December 6th is St. Nicholas Day in Bulgaria. Not the day that jolly St. Nick brings presents to little kids, but the day to celebrate stuffed fish! Specifically, carp, which legend says is what St. Nicholas stuffed into the hole of a ship to save it from sinking.
Bulgarians all over the country honor Orthodox Saint Nicholas as the patron saint of sailors, traders, and fisherman. There is a celebratory dinner centered around stuffed carp, and we’ve heard that in normal times there are festivals and even Fish Fiestas. COVID of course changed that this year, but Mike has been immersed in Bulgarian language lessons and didn’t think we should miss out on the fish stuffing. So he sauteed up a sofrito, invited over the neighbors, and packed our dinner to the gills.
The best thing about the Embassy in Sofia is that everyone seems to love living here. Bulgarian culture is enthusiastically embraced, so there was a lot of help getting the food ready. We ended up combining the traditions of St. Nicholas Day and Christmas Eve just to make sure we didn’t miss anything. The traditional dinner is meatless on both of these holidays, except the fish, and the rule is that there should be an odd number of dishes on the table. There should also be as many things as possible for good luck. Marinated vegetables, cheese, roasted peppers, walnuts, dried fruits, shopska salad, banitsa, pickles, cucumbers, yogurt, fried quince, cherry compote…. it was all really quite beautiful.
In addition to fish, an important part of the St. Nicholas and Christmas Eve dinners is the “Ritual Bread Loaf.” These loaves of bread are decorative labors of love, and are usually made at home. We were lucky to have a creative and adventurous friend who made us this particularly awesome one, filled with cheese and magnificently baked into a blooming cluster, like warm, cheesy cinnamon rolls.
He also made a loaf shaped like a sunflower. The tradition is to bake a coin inside one of the petals, and whoever gets the piece with the coin also gets a year of good luck.
We also dipped into our House Wine for the first time, which is surprisingly drinkable after a few months fermenting in the garage. The Georgian wine jug we bought years ago finally has a purpose!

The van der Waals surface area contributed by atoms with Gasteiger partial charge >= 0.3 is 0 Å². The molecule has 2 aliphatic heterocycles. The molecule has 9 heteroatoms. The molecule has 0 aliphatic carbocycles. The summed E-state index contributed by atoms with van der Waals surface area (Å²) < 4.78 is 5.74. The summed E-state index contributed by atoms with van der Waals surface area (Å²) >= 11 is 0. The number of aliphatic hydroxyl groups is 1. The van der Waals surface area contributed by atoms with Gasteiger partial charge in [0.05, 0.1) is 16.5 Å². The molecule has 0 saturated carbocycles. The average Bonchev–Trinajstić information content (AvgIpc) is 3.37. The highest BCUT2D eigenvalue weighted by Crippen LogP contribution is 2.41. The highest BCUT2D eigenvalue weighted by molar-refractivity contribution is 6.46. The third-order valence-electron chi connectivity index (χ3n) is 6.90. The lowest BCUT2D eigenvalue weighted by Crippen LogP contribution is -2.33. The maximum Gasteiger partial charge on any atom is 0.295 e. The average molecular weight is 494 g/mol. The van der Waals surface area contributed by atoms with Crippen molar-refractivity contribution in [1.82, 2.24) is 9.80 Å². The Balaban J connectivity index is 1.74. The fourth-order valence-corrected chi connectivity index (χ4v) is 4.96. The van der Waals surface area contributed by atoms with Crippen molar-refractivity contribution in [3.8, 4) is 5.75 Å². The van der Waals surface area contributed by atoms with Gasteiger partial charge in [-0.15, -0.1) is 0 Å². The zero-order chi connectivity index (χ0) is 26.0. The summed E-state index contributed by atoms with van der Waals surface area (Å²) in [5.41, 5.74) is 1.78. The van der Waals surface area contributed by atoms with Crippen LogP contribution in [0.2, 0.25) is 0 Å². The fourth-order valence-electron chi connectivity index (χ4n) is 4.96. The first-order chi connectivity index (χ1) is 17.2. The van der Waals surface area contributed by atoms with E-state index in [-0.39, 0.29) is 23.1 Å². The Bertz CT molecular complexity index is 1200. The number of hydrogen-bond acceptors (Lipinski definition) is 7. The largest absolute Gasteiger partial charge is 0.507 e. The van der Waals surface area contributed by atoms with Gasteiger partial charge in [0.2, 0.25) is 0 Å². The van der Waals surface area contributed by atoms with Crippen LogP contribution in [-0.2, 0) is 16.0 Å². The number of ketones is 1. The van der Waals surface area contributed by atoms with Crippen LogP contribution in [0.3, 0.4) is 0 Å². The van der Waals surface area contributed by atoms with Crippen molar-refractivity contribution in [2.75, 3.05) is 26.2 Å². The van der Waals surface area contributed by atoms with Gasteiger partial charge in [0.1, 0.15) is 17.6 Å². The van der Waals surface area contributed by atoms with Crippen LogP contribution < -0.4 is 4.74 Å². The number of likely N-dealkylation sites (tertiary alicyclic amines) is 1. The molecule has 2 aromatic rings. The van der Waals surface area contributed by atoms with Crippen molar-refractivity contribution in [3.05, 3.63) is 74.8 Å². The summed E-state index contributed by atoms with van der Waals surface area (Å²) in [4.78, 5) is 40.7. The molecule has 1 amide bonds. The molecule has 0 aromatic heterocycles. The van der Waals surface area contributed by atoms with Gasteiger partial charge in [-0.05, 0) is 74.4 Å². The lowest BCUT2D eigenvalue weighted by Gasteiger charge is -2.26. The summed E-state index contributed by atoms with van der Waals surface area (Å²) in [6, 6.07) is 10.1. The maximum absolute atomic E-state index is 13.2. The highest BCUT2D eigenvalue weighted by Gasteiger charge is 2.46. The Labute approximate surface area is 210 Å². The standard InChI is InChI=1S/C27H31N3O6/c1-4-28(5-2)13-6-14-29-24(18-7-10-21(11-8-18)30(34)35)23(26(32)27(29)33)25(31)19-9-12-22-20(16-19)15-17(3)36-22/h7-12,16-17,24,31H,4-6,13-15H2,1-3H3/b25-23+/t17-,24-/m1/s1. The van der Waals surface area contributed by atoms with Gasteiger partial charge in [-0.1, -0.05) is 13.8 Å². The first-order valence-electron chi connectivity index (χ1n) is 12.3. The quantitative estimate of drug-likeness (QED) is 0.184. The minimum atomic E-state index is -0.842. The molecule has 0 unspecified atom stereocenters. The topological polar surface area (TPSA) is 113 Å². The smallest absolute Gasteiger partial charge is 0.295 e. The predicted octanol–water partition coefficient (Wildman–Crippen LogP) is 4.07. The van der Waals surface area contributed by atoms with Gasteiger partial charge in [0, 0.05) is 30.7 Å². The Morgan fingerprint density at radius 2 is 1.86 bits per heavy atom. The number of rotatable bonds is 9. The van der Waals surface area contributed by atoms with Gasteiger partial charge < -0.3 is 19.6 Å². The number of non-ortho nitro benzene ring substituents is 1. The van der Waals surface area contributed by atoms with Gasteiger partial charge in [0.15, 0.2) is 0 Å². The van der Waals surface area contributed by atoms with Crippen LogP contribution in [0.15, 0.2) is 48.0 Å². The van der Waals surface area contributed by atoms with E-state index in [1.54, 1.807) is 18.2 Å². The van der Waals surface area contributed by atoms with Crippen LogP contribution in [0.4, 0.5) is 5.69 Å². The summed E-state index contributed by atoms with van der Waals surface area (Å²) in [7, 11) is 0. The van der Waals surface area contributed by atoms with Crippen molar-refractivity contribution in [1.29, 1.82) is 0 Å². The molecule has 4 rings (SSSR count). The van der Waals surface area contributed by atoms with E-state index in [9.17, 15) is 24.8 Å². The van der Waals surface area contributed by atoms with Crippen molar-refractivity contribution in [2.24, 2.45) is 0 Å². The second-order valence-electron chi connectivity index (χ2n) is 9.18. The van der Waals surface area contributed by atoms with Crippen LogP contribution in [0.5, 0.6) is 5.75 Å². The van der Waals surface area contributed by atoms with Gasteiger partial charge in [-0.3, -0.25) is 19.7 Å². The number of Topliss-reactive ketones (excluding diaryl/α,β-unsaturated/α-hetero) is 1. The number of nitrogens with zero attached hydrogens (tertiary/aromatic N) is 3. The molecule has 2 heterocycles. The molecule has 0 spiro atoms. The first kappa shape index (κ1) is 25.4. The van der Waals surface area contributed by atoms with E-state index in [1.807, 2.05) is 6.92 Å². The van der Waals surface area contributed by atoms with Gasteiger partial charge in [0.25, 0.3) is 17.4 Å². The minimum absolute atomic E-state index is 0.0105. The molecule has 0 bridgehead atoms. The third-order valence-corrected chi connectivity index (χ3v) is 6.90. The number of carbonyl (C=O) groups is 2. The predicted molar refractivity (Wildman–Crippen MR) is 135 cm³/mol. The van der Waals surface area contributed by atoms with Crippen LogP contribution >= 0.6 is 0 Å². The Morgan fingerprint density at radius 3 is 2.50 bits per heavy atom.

And our home, with guests around the table, is finally starting to feel like Home. In true Bulgarian fashion, we lit up the fireplace from a cord of wood piled up in the garage. There is a constant layer of smog over Sofia in winter because Bulgarians burn wood to heat their homes, but despite the smog, the sound of crackling fires and the smell of burning wood is beautiful. It also makes nice fire pits that are fun to hopscotch around.
The final touch to the fish stuffing was to wrap it up in puff pastry dough and bake until flakey and golden. We were unsure about the heads and the tails, but in the end left them on because they looked kind of pretty that way.
Mike mastered Beef Wellington years ago when he made me a steak wrapped in puff pastry for Valentine’s Day, and it’s nice to see this skill transitions well to other, less fleshy animals. Fish Wellington is an excellent skill to have in the culinary toolbox.
After dinner, the Christmas Eve tradition is to leave all the food and dishes on the table, unwashed, for hungry deceased ancestors that will come for a visit during the night. That seemed super gross to me, so we washed the dishes. Our own traditions are not so distant though, and while I would not leave leftover fish on the table for dead ancestors, it seems perfectly fine to leave out a plate of milk and cookies for Santa.
This year we made gingerbread, cranberry white chocolate chip, almond roca, lemon almond crinkles, peppermint brownies, soft molasses, snowballs, peanut butter cups, almond bars, kringle, gingerbread cake, and an apple pecan cake. Like our fish, we were merrily stuffed with cookies, but at Christmastime far from family and friends, maybe that is the best way to be.